What Makes a Building Historic?
Although it’s easy to declare that an older and much-loved home or commercial building is historic, the actual accepted definition is far more exacting. According to the National Register of Historic Places, a building is only considered to be historic if it meets several criteria:
It must be more than 50 years old (with one or two exceptions) AND one or more of the following conditions must be met.
Historic Property Criteria:
- It’s connected to a significant historical event or is associated with events that have made a significant contribution to the broad patterns of our history. For example, the John Wornall House in the Brookside neighborhood of Kansas City was a field hospital for troops fighting on both sides of the Civil War. The old Paseo YMCA (now the Buck O’Neil Education and Research Center) in the 18th and Vine district of Kansas City is significant because the Negro National League was founded there in 1920.
- It is connected to the life of a significant individual. One example of this is the Harry S Truman National Historic Site in Independence, MO.
- It is considered to be an embodiment of a particular architectural style, method of construction, architect, or “master” or possess high artistic values, or represent a significant and distinguishable entity whose components may lack individual distinction. For example, the Benner House in Weston, MO, is an example of the Steamboat Gothic style of the late 1800s.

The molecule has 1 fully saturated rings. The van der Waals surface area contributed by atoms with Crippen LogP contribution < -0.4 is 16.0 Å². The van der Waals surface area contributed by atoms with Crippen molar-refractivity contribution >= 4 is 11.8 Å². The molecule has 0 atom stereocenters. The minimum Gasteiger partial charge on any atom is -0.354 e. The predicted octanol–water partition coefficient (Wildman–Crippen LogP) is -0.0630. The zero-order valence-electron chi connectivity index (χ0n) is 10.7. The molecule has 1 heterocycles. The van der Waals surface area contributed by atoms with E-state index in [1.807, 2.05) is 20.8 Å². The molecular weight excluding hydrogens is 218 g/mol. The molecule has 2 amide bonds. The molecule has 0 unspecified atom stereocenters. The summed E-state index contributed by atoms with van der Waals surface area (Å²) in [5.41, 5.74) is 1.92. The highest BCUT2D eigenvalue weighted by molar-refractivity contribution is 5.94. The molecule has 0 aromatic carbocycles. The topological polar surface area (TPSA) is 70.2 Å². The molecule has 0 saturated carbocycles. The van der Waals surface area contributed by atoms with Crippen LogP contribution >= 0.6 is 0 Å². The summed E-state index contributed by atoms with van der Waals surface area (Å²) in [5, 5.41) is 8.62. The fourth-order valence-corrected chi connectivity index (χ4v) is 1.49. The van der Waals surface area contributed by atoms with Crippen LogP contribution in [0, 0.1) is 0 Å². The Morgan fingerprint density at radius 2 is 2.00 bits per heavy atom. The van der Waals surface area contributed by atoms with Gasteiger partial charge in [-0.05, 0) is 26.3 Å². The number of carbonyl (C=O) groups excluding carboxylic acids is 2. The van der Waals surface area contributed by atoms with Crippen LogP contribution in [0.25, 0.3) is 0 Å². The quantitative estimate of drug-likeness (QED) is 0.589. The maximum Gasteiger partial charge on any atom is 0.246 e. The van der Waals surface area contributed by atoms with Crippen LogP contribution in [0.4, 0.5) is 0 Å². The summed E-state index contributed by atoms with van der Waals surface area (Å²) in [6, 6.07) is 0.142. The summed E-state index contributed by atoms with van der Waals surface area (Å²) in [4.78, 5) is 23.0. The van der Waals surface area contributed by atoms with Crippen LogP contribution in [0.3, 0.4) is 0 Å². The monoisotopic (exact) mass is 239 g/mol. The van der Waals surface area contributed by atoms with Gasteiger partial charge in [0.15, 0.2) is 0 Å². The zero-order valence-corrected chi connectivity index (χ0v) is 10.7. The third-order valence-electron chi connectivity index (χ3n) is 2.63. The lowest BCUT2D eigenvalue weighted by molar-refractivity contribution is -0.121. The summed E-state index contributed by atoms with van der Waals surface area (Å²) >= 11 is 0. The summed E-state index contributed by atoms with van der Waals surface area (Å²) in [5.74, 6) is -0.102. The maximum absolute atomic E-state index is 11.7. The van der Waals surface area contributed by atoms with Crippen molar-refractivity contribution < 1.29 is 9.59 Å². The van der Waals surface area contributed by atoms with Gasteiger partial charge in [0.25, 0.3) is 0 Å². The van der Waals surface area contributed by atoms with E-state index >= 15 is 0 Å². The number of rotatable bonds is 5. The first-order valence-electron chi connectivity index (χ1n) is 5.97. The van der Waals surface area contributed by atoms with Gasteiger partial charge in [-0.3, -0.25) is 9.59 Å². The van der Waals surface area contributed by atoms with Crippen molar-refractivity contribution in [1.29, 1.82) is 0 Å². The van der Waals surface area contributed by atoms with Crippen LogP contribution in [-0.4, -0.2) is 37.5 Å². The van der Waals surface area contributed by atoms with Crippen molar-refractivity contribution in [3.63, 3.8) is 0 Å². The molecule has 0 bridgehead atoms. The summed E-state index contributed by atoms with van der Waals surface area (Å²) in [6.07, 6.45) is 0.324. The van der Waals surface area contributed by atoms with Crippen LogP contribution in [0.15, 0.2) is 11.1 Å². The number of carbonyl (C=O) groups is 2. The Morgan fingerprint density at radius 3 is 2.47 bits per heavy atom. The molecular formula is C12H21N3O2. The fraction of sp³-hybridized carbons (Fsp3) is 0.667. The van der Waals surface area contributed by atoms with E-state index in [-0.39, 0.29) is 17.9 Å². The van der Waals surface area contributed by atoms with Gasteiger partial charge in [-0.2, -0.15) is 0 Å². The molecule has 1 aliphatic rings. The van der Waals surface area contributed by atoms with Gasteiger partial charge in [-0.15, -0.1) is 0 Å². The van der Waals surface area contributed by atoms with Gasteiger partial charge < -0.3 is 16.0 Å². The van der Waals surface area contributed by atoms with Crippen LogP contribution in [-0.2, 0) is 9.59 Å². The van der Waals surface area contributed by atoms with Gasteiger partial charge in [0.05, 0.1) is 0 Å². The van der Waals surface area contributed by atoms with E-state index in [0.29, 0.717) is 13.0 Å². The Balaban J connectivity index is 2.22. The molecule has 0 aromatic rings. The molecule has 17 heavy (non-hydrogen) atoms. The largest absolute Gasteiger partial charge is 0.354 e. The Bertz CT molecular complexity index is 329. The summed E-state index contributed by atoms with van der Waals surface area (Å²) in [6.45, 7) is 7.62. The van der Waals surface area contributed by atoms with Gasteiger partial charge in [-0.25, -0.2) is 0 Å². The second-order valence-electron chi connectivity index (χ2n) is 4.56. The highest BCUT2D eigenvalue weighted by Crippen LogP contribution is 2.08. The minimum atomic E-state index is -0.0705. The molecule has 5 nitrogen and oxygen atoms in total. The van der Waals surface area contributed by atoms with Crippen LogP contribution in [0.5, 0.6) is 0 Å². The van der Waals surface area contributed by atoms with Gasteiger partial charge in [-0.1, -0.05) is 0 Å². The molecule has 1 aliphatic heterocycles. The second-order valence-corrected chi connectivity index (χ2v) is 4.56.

- It has provided or will provide information important in prehistory or history.
- There are also historic districts categorized as such on either the federal, state, or local level. For example, Kansas City, Missouri, has such notable historic districts as Scarritt Point Historic District, Southmoreland Historic District, and Union Hill Historic District. Warrensburg, Missouri, is known for its Grover Street Victorian Historic District.
- The Kansas State Historic Preservation Office (SHPO) works with issues related to historic buildings and has an informative website dealing with the Kansas register of Historic Places, tax credits, technical assistance, Antiquities law, and archeology programs.
- Kansas City, MO hosts a website linked to the Kansas City Register of Historic Places. They describe programs and initiatives and answer a long list of frequently asked questions.
Historic Properties are Particularly Vulnerable to Fires
Historic buildings, by their very definitions, were built in simpler times. They were not designed with the same safety requirements or fire-resistant building materials in use today. Wood burns easily, and wood that has had decades or centuries to dry out burns particularly easily. Historic buildings can tend to have large rooms, connected cavities, ventilation shafts, chimney vents, and old cellar shafts that are conducive to quickly spreading flames once they have started. Aged wiring that is not up to code can also cause problems.
No matter how careful you are, fire is always a risk. Even such meticulously maintained historic buildings as Windsor Castle (1992) and the Notre Dame (2019) faced crippling damage from fires that started accidentally.